Oh those Liga MX Men in Black
After an insufferable month of Leagues Cup that saw Liga MX fans constantly bitching about poor refereeing by officials from across Concacaf (and with reason), it’s nice to get back to league play so we can bitch and moan about more familiar unqualified referees.
Fernando Guerrero trots around the pitch like he can’t find his car in a crowded parking lot while, Oscar Mejía arrives late to every play while looking like he’s never arrived late to a buffet table.
César Ramos strides around imperiously like he’s Eduardo Mata, brandishing his yellow card like its a baton and ignoring injured men sprawled on the turf like they’re third-rate bassoon players.
Fernando Hernández (he of knee-to-player’s-groin fame) celebrated his return to Liga MX action after a 12-week suspension by ejecting Tijuana’s Lucas Cavallini (and giving first-place Guadalajara a boost just when they needed it). Cavallini mocked the ref’s favoritism and has been slapped with a fine even though the same Liga MX Disciplinary Committee rescinded the red card on appeal. Oh my.
Referees Committee giving youngsters a chance
This past week, we did get a glimpse of the future as Liga MX officials gave assignments to Guillermo Pacheco (28), Iván López (30) and Jesús López (31) and Daniel Quintero (33).
Quintero has been in the rotation the past two years and is slowly establishing himself as a reliable arbiter but we’ll have to reserve judgement on the other three. The hope is that they continue to receive opportunities and are provided with constructive criticism as necessary.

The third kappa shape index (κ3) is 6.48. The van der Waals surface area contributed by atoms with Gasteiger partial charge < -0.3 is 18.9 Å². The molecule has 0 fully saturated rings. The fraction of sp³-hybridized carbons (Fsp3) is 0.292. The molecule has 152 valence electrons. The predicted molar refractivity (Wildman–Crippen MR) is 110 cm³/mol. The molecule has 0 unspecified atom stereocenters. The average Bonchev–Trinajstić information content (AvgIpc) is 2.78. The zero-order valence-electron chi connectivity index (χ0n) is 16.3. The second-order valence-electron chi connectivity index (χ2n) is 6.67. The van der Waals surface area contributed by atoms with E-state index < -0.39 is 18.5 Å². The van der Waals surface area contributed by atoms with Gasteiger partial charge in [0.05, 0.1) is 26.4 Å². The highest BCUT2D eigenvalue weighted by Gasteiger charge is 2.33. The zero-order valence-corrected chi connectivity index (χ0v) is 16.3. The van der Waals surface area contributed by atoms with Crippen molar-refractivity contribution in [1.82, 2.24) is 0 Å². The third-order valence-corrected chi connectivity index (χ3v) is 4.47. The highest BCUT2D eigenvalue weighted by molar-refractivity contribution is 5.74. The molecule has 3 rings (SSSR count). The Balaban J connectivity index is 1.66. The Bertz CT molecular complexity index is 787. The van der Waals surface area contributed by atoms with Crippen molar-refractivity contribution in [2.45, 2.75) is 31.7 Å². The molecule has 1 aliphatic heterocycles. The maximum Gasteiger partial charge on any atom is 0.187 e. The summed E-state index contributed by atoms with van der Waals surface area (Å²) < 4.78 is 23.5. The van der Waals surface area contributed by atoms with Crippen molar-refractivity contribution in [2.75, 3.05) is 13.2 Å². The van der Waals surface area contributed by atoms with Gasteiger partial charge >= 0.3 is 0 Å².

But it’s not enough to improve the quality of the men with the whistle in their hand, Liga MX must also address the erratic performance of the VAR contingent and how VAR is utilized by their on-field partners.
Though not as bad as we saw during the Leagues Cup (which can be rationalized by the fact that many of the refs used came from Concacaf countries that do not use VAR in their domestic leagues), the inordinate amount of time wasted by the overly-scrupulous examination of slow-motion replay ought to be a concern for Liga MX bosses.
Of course, even worse is the misapplication – or ineffectiveness – of VAR. We saw that during Saturday’s América-León match when a dubious penalty was awarded by Oscar Macías even after he took a look at the replay (which always looks so incriminating in super-low motion).
The best thing for Liga MX is that some of the youngsters mature and become reliable – and invisible – officials. We don’t expect that to happen overnight, over even before the end of this season. But the gradual replacement of the underperforming veterans will be nothing but a positive development for Liga MX teams and fans.